One hundred undergraduate students from a small private midwestern university were given the opportunity to volunteer to complete a self-esteem evaluation using the Rosenberg Self-Esteem Scale (Rosenberg, 1965) a motivation evaluation using the Academic Motivation Scale (Vallerand, 1992) and a brief informational survey.  Of the 100 participants, 55 were women while 45were men; 39 participants were first or only borns, 28 were middle-borns, and 32 were last-borns. The individuals’ ages ranged from 18 to 50 with a mean age of 20.  The students were given 15 minutes to complete the material.  The participants were given the option to not answer particular questions if they found the content uncomfortable to answer and the choice did not result in omission of the collected data or loss of participation points.


            The participants were asked to complete a self-esteem evaluation based off the Rosenberg Self Esteem Scale which has been slightly modified for this study (Rosenberg, 1965).  The evaluation consists of 10 questions in which the participants were asked to state whether they “strongly agreed, agreed, disagreed, or strongly disagreed” with the statement.  Each question was given a various amount of points based on the selection of the answer and the total amount of points was tallied at the completion of the evaluation.  The numeric score indicated the participants’ self-esteem level.  However, for the purpose of this study, the scale has been expanded to seven possible choices instead of the previous four in hopes of a truer measure of self-esteem.  The questions remain the same, but the scale in which the responses are weighed have been simply expanded.  Furthermore the participants motivation was measured using the Academic Motivation Scale (Vallerand, 1992).  The evaluation consists of 28 questions each of which relates to intrinsic motivation, extrinsic motivation, or are amotivational.  The highest total the individual receives scores for in relation to the previously mentioned possibilities indicates what motivates the individual.  In addition to the two surveys, the participants were also asked to complete a brief personal information survey which asks for the participant’s age, gender, major, and position of birth. 


            The participants were asked to complete the self-esteem evaluation, motivation evaluation, as well as the additional informational survey in an allotted 15 minute time frame.  At the conclusion of the allotted time, the participants were informed as to the purpose of the study.  The data collected from the study was then complied in relation to birth order.  The individuals that considered themselves first-borns or only borns were grouped into the first category.  The individuals that considered themselves middle-borns were grouped into the second category, and the individuals that considered themselves last-borns were grouped into the third category.  The information given by the participants was then averaged based on numeric values received from the evaluations and was then assigned a numeric score to the group as a whole.  From this point, the numeric values for self-esteem and motivation were compared to the other groups in the study.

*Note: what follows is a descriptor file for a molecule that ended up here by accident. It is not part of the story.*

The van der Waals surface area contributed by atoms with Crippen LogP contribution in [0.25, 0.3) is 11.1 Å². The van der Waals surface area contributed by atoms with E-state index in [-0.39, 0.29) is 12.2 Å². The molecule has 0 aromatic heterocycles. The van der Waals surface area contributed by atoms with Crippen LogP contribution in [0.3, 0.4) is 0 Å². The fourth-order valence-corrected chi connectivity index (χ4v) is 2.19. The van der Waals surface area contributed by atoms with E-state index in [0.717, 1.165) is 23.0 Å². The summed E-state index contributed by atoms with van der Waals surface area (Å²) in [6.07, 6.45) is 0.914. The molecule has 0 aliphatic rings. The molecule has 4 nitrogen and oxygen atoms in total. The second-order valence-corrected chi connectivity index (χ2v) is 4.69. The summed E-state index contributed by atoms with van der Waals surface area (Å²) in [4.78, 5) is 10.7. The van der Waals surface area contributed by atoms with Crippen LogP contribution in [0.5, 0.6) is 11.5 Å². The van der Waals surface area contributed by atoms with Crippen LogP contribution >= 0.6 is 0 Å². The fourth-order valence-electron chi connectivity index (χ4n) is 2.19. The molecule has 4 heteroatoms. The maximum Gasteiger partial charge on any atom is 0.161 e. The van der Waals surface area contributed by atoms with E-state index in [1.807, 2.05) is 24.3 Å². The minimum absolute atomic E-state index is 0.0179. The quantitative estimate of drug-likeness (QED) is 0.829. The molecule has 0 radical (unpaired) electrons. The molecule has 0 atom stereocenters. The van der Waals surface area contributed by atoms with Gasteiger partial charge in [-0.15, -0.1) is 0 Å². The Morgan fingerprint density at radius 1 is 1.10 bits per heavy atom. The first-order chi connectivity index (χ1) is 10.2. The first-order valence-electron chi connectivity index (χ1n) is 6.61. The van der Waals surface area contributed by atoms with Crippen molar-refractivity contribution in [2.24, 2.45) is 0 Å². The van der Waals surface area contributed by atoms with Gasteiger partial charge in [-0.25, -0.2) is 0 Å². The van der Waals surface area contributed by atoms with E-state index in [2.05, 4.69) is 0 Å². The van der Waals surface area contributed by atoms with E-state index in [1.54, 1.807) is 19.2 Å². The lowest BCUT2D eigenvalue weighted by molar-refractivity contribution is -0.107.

After the surveys were completed by the students, the responses were compiled and were categorized by birth order.  After conducting a one-way ANOVA the results of the Rosenberg Self Esteem Scale indicated a significant difference in self esteem in relation to birth order.  Individuals who were middle-borns (M=50.03 SD=10.7) had significantly lower self-esteem than first and only born individuals (M=56.23 SD=8.44), but did not have significantly lower self-esteem than last-born individuals (M=53.88 SD=7.0), F (3, 96) = 2.981, p=.035.  Even though the analysis indicated that middle-borns had lower self-esteem than last-borns, the results were not significant. 

            In addition to the ANOVA conducted for self-esteem, an addition ANOVA was conducted to measure motivation in relation to birth order.  Individuals who were middle-borns (M=107.59 SD=10.92) were not significantly more extrinsically motivated than first and only born individuals (M=105.87 SD=12.89) or last-born individuals (M=102.34 SD=17.38), F (2, 97) = 1.166, p=.316.  Even though the analysis indicated that middle-borns were more extrinsically motivated than that of only children, first-borns, and last-borns, the results were not significant.